Must be 21
Here we can talk about methods of harvesting, curing and storing cannabis.
Killer Tang (Killer pheno)
Every year I have some dry trimming I do also if I can’t get my work done on time for outdoor I will just cut entire plants and hang them. Keep in mind most my plants outside weigh half a pound or more dry in a 20 gallon bucket. The terpene profile on my cultivars are very strong so you will notice the taste for a very long time with them. The dry trim is a bit more messy for me to keep track of I feel like it’s a little harder on my sinuses when the stuff becomes airborne but I still do if. It does seem to preserve flavor nicely and also you can’t put it on hold a bit longer if you are backed up. Some say the leaves can prevent mold and protect the trichomes. I can’t verify that personally but I haven’t experienced mold issues from dry trimming so...I use both dry trimming and wet trimming as tools to help me work done. I have also use the mid range where you do half and come back and clean it. And that way works well also. It is probably one of the quickest methods, but you need to have plenty of ventilation if you pack a room that way. You can smell it going that direction almost instantly. The smell should be sweet when you walk in not musky wet, or hay smelling. That is one way to know your dry is going well. My first comment above is my way of choice and that’s wet trimming and hanging it fully manicured. I pack the room that way and it slows down the curing process. Colorado is dry so I have my methods to get it just right. If you have a good dry room it will act almost like a humidor/curing room. My method of choice is to use electric hand scissors which are modified to produce more power with a bigger power pack. I would love a bigger system to process it but I haven’t upgraded. It has to be quite for my area. And who knows maybe someday I will. Anyhow the electric hand scissors work well for the big stuff. Trimming mid way down takes about 1 hour per pound. Then I finish it off by hand and manicure very tight. Don’t be afraid to take a little bud off and get it tight. A bad trim job can turn grade a cannabis to grade b. Sometimes the grade of bud can depend upon the skills of the trimmer. Update: I've switched to dry trim. It just seems easier for my set up and allows me to take my time more. The nice thing about it it is you can leave it hanging until you're ready to work on it. The leaves preserve and protect the trichomes a little better it seems. I did wet trim for years and it was my preferred method. I guess times change. Now I like using a bbq silicone brush.
Factors on where you dry your cannabis will determine many qualities of obtaining a properly cured product. The size of the room, the amount of cannabis in the room, room ventilation, relative humidity, temperature, and light come into play. For starters hanging plants or branches. Dry trimming or wet trimming. Many people do this different ways and I do many of them. So I will explain the benefits they have. As for quality many will argue that dry trimming is better because it takes longer for the plant to dry thus giving the plant time for its chlorophyll to change to sugars. Another claim is that the leaves protect the trichomes and terpenes last longer. I can tell you I do both every year and I don’t really notice a difference. For me personally I prefer wet trimming. I can slow my drying process down by controlling the humidity in the room and I like to have only to put them in jars once they are off the line. I use hemp line to hang my plants from and most any string will work. Or hanger however you prefer for your amount. I generally don’t like to have the buds too much squished together. That can cause mold issues and it’s good for them to have a little space. Temps should be 65-75 degrees and relative humidity of 45-50 percent. Some people go higher up to 60% but I generally keep it in that range to avoid any chance of mold as I usually have quite a bit packed in my dry space. Drying time may take anywhere from 5-10 days depending upon the factors above. When you can hear a snap of the small parts, and the larger stems crack but don’t break that’s a good time to put i the jar. Burp and rotate the jar on the hour for the first two days, after that move on to burping a few times a day for two weeks. After that you can open it once a week. This gives the buds time for the chlorophyll to break down and escape, providing you with smooth smoke that will last. Store in a dark cool place.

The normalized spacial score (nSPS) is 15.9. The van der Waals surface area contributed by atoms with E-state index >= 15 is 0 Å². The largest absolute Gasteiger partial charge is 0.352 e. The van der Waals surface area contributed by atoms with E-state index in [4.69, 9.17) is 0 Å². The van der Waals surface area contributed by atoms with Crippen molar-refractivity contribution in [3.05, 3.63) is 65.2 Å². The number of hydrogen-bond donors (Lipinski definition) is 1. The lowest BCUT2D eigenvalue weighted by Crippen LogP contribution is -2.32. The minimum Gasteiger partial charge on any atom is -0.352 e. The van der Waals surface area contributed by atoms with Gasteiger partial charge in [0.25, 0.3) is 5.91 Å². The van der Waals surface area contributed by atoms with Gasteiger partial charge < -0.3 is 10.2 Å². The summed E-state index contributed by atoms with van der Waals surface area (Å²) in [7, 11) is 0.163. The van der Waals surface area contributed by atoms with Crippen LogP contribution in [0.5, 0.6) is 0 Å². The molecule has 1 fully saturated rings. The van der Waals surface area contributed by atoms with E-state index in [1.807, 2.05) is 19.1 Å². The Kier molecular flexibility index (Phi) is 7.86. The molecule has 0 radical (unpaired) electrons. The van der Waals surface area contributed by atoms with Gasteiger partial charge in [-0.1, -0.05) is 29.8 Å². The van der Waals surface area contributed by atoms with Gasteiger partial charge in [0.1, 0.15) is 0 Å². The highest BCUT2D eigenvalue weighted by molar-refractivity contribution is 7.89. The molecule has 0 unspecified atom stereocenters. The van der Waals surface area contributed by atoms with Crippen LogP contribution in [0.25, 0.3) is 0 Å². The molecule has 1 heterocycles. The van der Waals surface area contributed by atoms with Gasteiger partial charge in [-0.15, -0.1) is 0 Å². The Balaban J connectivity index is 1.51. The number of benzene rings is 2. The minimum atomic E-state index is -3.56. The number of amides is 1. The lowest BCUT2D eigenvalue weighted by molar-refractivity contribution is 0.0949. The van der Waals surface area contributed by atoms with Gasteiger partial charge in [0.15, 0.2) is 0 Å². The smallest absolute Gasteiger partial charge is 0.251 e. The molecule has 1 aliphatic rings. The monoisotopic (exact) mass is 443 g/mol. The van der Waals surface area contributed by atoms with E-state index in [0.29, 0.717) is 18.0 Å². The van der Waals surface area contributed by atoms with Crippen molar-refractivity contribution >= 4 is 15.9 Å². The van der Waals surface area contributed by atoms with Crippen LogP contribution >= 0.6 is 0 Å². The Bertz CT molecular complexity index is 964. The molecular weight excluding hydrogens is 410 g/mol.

I will explain the art of harvesting, the windows and changes of a plant and it’s trichome structure along with terpene development. When the cannabis starts to ripen and become full, it will go through many changes.Every cultivar will have a unique genetic makeup, giving it very specific qualities. Through selective breeding, almost infinite possibilities of combinations can develop through the outcome of hybrid evolution. Tracing back to the land race phenotypes of cannabis developed to suit the region of growth. In essence adapting to its surroundings. Plants developed the traits of sativa, indica , and ruderalis, hemp through evolution. Some of these traits passed on through generations inserting genes to perpetuate the combination of endless creations. Some of the traits inherited I will talk about now. Terpenes are one of my favorite. What’s not to love about the taste of great cannabis? All of the plants on the planet with any smell has a terpene profile. Lavender, mint, basil, strawberries, Watermelon, tire plant, skunk bush, oranges. All of those things almost give you an emotion when you even think about how you react to each one. For me the smell of citrus peps me up and wakes up the senses. Or lavender is calming and has a pleasant smell. Well cannabis also inherited these traits and these combinations allow us to mimic the tastes and smells that surround us. Giving us an emotional response as well attributed by what each sense is stricken. That’s one reason why terpene profile is very important to me personally. And that’s why I think it’s important in the study of cannabis. Now I would like to talk about the window of trichromatic development. Trichomes go through various stages of development in their life cycle. You will need a jewelers loupe or magnifying lens. The first is a clear stage it looks like mushrooms growing of the buds and leaves. The first stage is when thc has not changed into as many other more complex cannabinoids. The feeling will have less of a sedated and more clear high when harvesting a plant with clear trichomes. As the trichomes change to the next phase, it starts to get a milky cloudy color. This also has the same type of feeling with mostly THC starting to covert to some more complex cannabinoids. There are over 80 cannabinoids in cannabis and only a handful have been studied extensively. So if I don’t go off to much on percentages you’ll know why. It’s because I feel the research is still progressing and I’m still learning as well. So now that the trichomes are milky as they progress they are going to start to develop and Amber color it will progress and keep in mind to look at it developing on bud itself and not the leaves. The leaves of cannabis can have different maturing times for trichome growth. They will change earlier. So when looking for maturity look right in that window of mostly amber for trichome color. This will be when the cannabis is at its highest potency. And it will provide a more well rounded trichome maturity level with dynamic cannabinoids. Maybe sometimes I like the feeling of the clear high. Then I harvest maybe when they are just starting to turn amber or even clear. Next I will talk about the fourth transition into an opaque state. The trichomes turn black at the end of their cycle. This is where you get even more break down of cannabinoids into more patterns. The result is a more couch lock feel. I feel like their is a great misconception about sativa and indica producing results based on the fact it is indica or sativa. The reason is in the stages of trichome life. Each stage produces different patterns of evolving cannabinoids. All which, combined with terpene have an effect on the endocannabinoid system in many major ways. I feel this misconception has come about because the growing times of sativas take much longer than indica. It’s quicker for the indica plant to develop the complexity in its cannabinoid profile. With sativa it takes a very long time for those cannabinoids to mature. Many growers don’t have the patience or can’t afford to finish a 13+ week plant so they cut it early before the cannabinoids have had time to mature. The result is one would get a “indica” feeling plant out of sativa and the opposite rule would apply as well. Also I believe terpenes have a cycle as well and they can also alter their flavor as time progresses. Maybe a plant smells super great a little on the milky side so you harvest a little and it tastes wonderful. And as it changes it gets a more complex flavor. So it’s up to you really to experiment with when you want to harvest. I’ll get into taking about how to harvest next and the appropriate windows for humidity, temperatures, drying and curing, to go by for the best results. Stay tuned.